September 10, 2009
RSU to Commemorate 100th Anniversary of First Day of Classes Sept. 14
Roger State University will commemorate the 100th anniversary of the first day of classes at Eastern University Preparatory School (EUPS) – its founding institution – with a ceremony and installation of a historic marker sign on Monday, Sept. 14.
The ceremony will be held at 10 a.m. on the front lawn of Claremont Elementary School at 7th St. and Choctaw Ave. in Claremore, site of the old Claremont School where EUPS first held classes in 1909. Refreshments will be available beginning at 9:30 a.m. The event, which is open to the public, is part of RSU's year-long Centennial Celebration.
The site of the school recently received official historic designation by the Oklahoma Historical Society. An historic marker, designed consistently with other signs that designate historic sites across the state, will be installed on the site and unveiled at the ceremony.
The event will feature remarks by RSU President Dr. Larry Rice, who will mark the occasion of the 100th anniversary of the first day of classes.
"RSU has a glorious and interesting history as many of us have learned over the course of this Centennial year," Rice said. "One of our most important milestones – the first day of classes – occurred on this site 100 years ago."
Dr. Bob Blackburn, executive director of the Oklahoma Historical Society, Mike McClaren, Superintendent of Claremore Public Schools, and Kellye Shuck, Principal of Claremont Elementary School, will participate in the ceremony, which will be attended by students at the elementary school.
"Claremore Public Schools is proud to be part of the RSU Centennial Celebration," said Claremore Superintendent Mike McClaren. "Claremore Public Schools and RSU share a history that begins at this location – where the Claremont Elementary School currently stands."
RSU was founded in 1909 – two years after Oklahoma Territory and Indian Territory were combined by an act of the U. S. Congress to create the 46th state. Because there were few public high schools in the two territories, Oklahoma had a need for state-supported preparatory schools, which prepared students to study at a four-year college or university.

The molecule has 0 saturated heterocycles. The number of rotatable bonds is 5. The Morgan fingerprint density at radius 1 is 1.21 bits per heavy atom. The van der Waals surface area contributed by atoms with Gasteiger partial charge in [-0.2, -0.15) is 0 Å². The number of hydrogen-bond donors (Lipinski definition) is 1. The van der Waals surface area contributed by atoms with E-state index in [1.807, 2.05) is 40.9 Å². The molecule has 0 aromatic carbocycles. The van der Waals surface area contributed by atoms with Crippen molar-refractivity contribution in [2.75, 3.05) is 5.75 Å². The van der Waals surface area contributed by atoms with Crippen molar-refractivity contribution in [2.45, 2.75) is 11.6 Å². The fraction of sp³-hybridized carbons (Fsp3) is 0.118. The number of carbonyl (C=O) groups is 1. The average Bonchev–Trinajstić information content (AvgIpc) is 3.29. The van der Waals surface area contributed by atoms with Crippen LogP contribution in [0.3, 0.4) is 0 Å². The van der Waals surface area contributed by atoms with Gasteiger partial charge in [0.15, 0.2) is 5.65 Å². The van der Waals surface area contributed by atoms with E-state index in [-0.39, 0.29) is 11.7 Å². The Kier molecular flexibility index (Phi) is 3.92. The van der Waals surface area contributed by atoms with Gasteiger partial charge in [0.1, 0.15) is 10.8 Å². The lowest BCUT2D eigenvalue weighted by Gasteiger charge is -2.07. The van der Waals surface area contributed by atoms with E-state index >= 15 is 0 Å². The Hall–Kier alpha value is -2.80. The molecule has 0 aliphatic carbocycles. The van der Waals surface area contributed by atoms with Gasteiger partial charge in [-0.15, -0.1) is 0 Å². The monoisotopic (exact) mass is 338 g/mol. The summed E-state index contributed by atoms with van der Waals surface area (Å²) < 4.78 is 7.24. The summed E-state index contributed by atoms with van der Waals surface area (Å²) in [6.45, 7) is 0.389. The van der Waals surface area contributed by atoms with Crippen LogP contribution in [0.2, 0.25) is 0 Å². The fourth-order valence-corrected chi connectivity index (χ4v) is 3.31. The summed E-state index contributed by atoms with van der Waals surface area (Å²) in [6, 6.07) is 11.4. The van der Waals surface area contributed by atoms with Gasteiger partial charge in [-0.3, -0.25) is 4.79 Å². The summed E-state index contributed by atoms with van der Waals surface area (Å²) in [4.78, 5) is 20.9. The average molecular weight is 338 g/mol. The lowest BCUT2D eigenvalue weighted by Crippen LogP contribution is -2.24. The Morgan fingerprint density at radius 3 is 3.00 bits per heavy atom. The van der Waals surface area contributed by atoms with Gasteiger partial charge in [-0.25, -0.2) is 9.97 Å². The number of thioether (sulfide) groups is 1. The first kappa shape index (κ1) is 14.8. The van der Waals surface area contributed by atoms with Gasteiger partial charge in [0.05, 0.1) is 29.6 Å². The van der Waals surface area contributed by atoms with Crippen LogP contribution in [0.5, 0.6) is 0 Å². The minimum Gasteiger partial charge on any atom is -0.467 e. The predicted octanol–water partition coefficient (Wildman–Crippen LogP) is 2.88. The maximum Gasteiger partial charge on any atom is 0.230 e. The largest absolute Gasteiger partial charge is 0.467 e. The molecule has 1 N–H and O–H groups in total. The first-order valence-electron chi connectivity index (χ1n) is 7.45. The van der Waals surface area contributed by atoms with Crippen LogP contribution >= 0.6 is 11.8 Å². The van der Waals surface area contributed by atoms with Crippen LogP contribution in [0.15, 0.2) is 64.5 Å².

Tonkawa, in the former Oklahoma Territory, already had a college preparatory school. The state's new legislators approved the creation of another school in what had been Indian Territory.
Leading the effort to establish the new school was A.L. Kates, editor of the Claremore Daily Progress, and Rep. C.S. Wortman, who represented Rogers County in the Oklahoma House of Representatives.
While Holdenville and Atoka were both candidates as sites for the new school, Claremore was selected as the official site of the new institution, which was named Eastern University Preparatory School.
On March 25, 1909, Oklahoma Gov. Charles Haskell signed legislation creating the new school in Claremore, which would provide the last two years of high school and first two years of college to the sons and daughters of town residents, area farmers and ranchers and Native Americans in northeast Oklahoma.
EUPS officially opened its doors on Sept. 5, 1909 (the first day of classes was Sept. 14), offering classes ranging from railway accounting to ancient languages. The school's first president was Dr. Edmund Dandridge Murdaugh. Classes were initially held in the Claremont Building, which was owned by the Claremore Public Schools and previously served as the home of Claremore High School. During that first year, 14 students attended the new school.
The next year, in 1910, EUPS moved to Preparatory Hall, a new building on College Hill, west of Claremore. Dr. J.H. Bayes became president in 1911 and Stephen M. Barrett was named president in 1913. EUPS continued to grow, reaching a peak of 468 students in 1916, including 243 girls and 225 boys, and 21 faculty members (11 men and 10 women.) EUPS also had a successful football team. It was purported that the team's goal line was never crossed during its 1911 and 1912 undefeated seasons. Two future Oklahoma Supreme Court justices, Wayne Bayless and N.B. Johnson, were members of those successful EUPS football teams.
Preparatory Hall still stands as an icon on the Hill and is listed on the National Register of Historic Places. EUPS, however, had a brief life, passing from the scene in 1917. Playwright Lynn Riggs – one of Claremore's favorite sons – was among 22 members of the final EUPS graduating class in 1917.
Two years later, the storied Oklahoma Military Academy would open in 1919, enjoying a long history until in closed in the spring of 1971, replaced by the new Claremore Junior College the following fall.
The original Claremont School was demolished and replaced with a new elementary school building in 1938. The most recent iteration of the Claremont legacy – Claremont Elementary School – was built on the site in 1987 and serves students in kindergarten through the fourth grade.
For more on the history of RSU and its predecessor institutions, and the RSU Centennial Celebration, visit www.rsu.edu.